Even the term for the process is contentious. Republicans uniformly call it “ballot harvesting,” implying that election results are planted and plucked from a field of voters. Democrats and voting rights advocates prefer the term “ballot collection,” insisting it’s a service for voters at risk of being shut out of the electoral process.
Nobody knows how often it happens, or how many votes are collected in this manner. There is no mechanism in California to tally ballots that are collected versus all other ballots. And, without such data, it’s impossible to tell how much of an impact the practice actually has on any election.
Southern California election officials, and others, say they haven’t seen any evidence of ballot tampering or fraud tied to ballot harvesting. The Orange County District Attorney, for example, says they haven’t received any complaints about potential abuse by ballot collectors. And no such case has been prosecuted in California.
But that hasn’t stopped GOP voters and officials from suggesting that ballot harvesting is a shady practice, and that two years ago Democrats used it to “steal” elections in Southern California. Even President Donald Trump condemned the practice last month, tweeting, “GET RID OF BALLOT HARVESTING, IT IS RAMPANT WITH FRAUD.”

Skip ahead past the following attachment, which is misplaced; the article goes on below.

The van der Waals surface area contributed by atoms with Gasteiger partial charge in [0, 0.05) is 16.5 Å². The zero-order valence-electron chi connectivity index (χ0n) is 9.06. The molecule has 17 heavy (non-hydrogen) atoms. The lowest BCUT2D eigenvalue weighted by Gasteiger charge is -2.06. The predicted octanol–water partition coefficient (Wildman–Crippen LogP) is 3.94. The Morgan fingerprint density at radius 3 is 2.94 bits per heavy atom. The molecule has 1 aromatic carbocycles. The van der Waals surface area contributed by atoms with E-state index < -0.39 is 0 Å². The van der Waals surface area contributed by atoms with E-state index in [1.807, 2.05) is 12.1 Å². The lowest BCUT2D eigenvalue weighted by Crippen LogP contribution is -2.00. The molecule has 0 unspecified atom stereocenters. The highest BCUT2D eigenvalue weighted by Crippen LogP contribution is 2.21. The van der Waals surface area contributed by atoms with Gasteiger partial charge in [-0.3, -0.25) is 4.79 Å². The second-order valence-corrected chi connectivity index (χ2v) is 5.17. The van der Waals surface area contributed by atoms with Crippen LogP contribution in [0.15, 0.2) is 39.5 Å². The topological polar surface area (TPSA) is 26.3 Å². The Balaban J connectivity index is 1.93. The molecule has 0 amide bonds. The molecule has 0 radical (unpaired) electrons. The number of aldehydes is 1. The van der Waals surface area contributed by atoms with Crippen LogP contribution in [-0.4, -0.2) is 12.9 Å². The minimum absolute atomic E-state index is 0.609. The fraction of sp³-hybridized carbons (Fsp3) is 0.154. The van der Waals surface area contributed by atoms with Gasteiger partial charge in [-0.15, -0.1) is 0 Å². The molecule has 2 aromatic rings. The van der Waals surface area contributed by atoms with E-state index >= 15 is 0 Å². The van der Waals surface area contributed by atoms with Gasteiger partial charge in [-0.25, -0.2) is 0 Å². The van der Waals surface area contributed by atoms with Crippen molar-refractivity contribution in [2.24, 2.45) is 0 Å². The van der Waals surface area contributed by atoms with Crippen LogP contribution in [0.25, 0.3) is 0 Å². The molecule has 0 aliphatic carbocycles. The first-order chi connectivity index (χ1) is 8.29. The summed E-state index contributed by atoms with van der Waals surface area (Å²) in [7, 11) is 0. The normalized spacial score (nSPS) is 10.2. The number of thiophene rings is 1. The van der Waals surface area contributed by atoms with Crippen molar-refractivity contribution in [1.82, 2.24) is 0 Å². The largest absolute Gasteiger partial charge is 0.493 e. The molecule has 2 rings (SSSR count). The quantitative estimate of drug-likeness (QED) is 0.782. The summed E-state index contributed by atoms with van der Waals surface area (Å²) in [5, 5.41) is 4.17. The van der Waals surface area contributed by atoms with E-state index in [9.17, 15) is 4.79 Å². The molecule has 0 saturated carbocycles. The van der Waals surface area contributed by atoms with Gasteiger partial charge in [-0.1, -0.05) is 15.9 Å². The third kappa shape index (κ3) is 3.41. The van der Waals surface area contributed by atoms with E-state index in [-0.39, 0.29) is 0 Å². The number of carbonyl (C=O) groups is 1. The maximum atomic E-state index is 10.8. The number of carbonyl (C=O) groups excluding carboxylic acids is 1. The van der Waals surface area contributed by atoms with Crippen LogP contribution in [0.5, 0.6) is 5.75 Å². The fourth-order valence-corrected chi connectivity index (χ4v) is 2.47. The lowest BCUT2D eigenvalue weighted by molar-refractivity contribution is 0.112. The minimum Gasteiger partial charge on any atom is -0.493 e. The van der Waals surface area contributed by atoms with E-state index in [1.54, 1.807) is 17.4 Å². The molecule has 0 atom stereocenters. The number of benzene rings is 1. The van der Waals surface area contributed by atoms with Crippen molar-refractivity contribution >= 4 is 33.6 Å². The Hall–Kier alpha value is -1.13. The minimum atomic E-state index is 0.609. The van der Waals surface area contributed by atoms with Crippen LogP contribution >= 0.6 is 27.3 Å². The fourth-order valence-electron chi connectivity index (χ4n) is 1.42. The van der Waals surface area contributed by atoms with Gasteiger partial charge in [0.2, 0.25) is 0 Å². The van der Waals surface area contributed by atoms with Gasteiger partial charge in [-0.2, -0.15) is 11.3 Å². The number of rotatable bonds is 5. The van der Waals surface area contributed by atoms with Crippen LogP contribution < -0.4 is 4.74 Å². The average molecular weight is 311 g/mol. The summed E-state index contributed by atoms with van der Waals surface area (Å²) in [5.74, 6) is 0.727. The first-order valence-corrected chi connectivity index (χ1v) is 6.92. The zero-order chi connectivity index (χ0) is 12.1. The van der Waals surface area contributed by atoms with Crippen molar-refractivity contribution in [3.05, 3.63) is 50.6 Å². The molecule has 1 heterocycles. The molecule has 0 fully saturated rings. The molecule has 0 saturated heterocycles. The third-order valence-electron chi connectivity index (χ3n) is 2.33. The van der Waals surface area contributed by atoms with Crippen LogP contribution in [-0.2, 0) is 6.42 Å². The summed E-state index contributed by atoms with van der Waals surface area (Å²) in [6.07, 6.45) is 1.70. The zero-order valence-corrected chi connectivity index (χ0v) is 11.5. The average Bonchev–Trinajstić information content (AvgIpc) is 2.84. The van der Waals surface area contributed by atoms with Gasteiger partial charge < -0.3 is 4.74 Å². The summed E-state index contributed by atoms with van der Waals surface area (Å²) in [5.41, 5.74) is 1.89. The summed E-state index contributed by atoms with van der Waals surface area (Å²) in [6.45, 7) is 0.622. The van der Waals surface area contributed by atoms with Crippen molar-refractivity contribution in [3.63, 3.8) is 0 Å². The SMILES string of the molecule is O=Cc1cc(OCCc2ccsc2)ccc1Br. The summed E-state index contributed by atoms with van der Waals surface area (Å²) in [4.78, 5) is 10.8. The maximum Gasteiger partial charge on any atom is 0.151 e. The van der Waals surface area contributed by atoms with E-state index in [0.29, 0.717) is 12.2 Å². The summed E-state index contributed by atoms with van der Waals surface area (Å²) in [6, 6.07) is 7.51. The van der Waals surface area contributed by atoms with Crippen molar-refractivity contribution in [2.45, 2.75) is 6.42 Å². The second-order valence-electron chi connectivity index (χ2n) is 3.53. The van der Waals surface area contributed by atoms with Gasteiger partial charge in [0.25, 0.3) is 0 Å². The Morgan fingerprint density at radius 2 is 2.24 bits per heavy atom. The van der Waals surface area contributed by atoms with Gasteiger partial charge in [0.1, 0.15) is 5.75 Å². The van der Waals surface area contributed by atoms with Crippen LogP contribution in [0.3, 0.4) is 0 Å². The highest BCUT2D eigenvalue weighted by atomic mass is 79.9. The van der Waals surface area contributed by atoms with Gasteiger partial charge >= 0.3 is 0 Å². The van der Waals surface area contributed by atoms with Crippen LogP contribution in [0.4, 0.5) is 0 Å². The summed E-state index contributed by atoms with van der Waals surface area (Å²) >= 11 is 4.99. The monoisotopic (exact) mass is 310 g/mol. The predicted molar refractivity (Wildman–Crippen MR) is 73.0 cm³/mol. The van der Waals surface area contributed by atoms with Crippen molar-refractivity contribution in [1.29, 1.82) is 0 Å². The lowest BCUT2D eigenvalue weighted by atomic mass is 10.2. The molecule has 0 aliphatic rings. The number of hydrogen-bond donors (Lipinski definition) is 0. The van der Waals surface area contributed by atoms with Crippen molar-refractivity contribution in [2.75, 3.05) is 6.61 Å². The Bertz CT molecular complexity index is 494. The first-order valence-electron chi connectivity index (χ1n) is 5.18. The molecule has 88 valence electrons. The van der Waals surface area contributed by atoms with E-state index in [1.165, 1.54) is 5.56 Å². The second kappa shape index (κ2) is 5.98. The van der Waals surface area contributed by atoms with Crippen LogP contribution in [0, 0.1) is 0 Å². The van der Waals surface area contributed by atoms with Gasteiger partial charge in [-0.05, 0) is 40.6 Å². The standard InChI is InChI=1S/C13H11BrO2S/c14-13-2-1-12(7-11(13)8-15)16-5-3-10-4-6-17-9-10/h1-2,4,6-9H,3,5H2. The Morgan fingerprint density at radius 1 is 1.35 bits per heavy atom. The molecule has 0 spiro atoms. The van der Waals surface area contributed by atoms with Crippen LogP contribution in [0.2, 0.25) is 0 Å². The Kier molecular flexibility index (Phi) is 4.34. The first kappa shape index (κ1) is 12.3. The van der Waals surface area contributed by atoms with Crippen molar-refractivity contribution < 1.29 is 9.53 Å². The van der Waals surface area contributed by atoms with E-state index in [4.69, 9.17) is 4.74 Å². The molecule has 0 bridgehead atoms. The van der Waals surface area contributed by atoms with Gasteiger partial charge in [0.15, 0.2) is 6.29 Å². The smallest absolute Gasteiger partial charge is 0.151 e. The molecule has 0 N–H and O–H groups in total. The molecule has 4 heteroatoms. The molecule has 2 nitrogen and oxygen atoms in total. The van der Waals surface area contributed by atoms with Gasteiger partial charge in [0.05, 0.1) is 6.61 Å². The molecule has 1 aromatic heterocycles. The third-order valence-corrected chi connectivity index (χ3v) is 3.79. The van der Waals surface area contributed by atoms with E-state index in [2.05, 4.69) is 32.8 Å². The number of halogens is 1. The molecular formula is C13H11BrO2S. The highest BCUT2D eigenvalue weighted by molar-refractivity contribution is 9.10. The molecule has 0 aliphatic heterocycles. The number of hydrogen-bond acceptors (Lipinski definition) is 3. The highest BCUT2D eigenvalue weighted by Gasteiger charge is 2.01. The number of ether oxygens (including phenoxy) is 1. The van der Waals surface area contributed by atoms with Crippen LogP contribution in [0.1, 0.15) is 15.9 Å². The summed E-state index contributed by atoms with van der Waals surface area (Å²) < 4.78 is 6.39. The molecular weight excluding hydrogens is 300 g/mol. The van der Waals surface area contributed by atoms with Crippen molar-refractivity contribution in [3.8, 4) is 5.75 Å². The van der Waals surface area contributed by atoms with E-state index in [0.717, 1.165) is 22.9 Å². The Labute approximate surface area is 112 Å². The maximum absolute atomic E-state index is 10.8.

Still, the practice figures to become more common this year. It’s possible that in-person voting will be less popular because of the threat of coronavirus or shelter-in-place rules, and Democrats say the ability to collect ballots could help the elderly and immunocompromised participate in the process….
While opponents also blame ballot harvesting for delaying election results, Kelley said a rise in mail-in voting and a separate law that lets people mail their ballots on Election Day have extended the vote count and there is no evidence that ballot harvesting is a factor. In 2018, for example, Kelley said collectors dropped off some stacks of ballots shortly after ballots were mailed out, but that they didn’t see big volumes coming in that way on Election Day.
Rick Hasen, a professor at UC Irvine who specializes in election law, said he sees value to states having reasonable limits on ballot harvesting, such as Colorado’s cap of 10 ballots per collector.
“Not because collecting ballots itself in and of itself is a problem,” he said.
“But giving ballots to a third party can provide an opportunity for there to be tampering with the ballots,” he added. “And during a time period when people are so skeptical about the integrity of elections and so quick to yell ‘fraud,’ I think not having outside groups handle large numbers of ballots makes sense.”